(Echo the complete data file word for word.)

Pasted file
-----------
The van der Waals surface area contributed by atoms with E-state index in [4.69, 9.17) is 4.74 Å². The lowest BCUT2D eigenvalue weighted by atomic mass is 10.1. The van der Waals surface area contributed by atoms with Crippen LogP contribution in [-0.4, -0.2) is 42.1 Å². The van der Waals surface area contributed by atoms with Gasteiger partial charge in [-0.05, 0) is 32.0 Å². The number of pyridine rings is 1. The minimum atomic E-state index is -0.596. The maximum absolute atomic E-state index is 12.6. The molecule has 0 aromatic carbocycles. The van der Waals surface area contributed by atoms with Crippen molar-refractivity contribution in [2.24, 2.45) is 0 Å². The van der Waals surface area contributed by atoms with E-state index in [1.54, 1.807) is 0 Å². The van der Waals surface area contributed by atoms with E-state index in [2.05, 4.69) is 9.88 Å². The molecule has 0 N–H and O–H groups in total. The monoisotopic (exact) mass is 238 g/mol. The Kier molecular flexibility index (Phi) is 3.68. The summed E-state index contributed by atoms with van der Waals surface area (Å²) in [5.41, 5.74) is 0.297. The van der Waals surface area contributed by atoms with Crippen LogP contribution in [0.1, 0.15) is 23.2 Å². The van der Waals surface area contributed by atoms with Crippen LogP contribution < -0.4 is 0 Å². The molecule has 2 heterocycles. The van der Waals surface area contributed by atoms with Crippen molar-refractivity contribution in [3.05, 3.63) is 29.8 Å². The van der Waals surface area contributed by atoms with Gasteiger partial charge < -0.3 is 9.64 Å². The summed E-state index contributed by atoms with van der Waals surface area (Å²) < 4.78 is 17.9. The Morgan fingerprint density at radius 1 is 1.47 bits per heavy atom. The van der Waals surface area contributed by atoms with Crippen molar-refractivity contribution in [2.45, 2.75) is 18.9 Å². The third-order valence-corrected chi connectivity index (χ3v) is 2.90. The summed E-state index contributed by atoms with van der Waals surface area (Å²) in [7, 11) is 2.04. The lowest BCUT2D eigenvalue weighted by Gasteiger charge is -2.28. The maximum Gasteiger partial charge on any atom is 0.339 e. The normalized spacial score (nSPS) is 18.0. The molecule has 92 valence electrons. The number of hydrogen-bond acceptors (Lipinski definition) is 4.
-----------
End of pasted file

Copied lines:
The van der Waals surface area contributed by atoms with E-state index in [4.69, 9.17) is 4.74 Å². The lowest BCUT2D eigenvalue weighted by atomic mass is 10.1. The van der Waals surface area contributed by atoms with Crippen LogP contribution in [-0.4, -0.2) is 42.1 Å². The van der Waals surface area contributed by atoms with Gasteiger partial charge in [-0.05, 0) is 32.0 Å². The number of pyridine rings is 1. The minimum atomic E-state index is -0.596. The maximum absolute atomic E-state index is 12.6. The molecule has 0 aromatic carbocycles. The van der Waals surface area contributed by atoms with Crippen molar-refractivity contribution in [2.24, 2.45) is 0 Å². The van der Waals surface area contributed by atoms with E-state index in [1.54, 1.807) is 0 Å². The van der Waals surface area contributed by atoms with E-state index in [2.05, 4.69) is 9.88 Å². The molecule has 0 N–H and O–H groups in total. The monoisotopic (exact) mass is 238 g/mol. The Kier molecular flexibility index (Phi) is 3.68. The summed E-state index contributed by atoms with van der Waals surface area (Å²) in [5.41, 5.74) is 0.297. The van der Waals surface area contributed by atoms with Crippen LogP contribution in [0.1, 0.15) is 23.2 Å². The van der Waals surface area contributed by atoms with Crippen LogP contribution < -0.4 is 0 Å². The molecule has 2 heterocycles. The van der Waals surface area contributed by atoms with Crippen molar-refractivity contribution in [3.05, 3.63) is 29.8 Å². The van der Waals surface area contributed by atoms with Gasteiger partial charge < -0.3 is 9.64 Å². The summed E-state index contributed by atoms with van der Waals surface area (Å²) < 4.78 is 17.9. The Morgan fingerprint density at radius 1 is 1.47 bits per heavy atom. The van der Waals surface area contributed by atoms with Crippen molar-refractivity contribution in [2.45, 2.75) is 18.9 Å². The third-order valence-corrected chi connectivity index (χ3v) is 2.90. The summed E-state index contributed by atoms with van der Waals surface area (Å²) in [7, 11) is 2.04. The lowest BCUT2D eigenvalue weighted by Gasteiger charge is -2.28. The maximum Gasteiger partial charge on any atom is 0.339 e. The normalized spacial score (nSPS) is 18.0. The molecule has 92 valence electrons. The number of hydrogen-bond acceptors (Lipinski definition) is 4.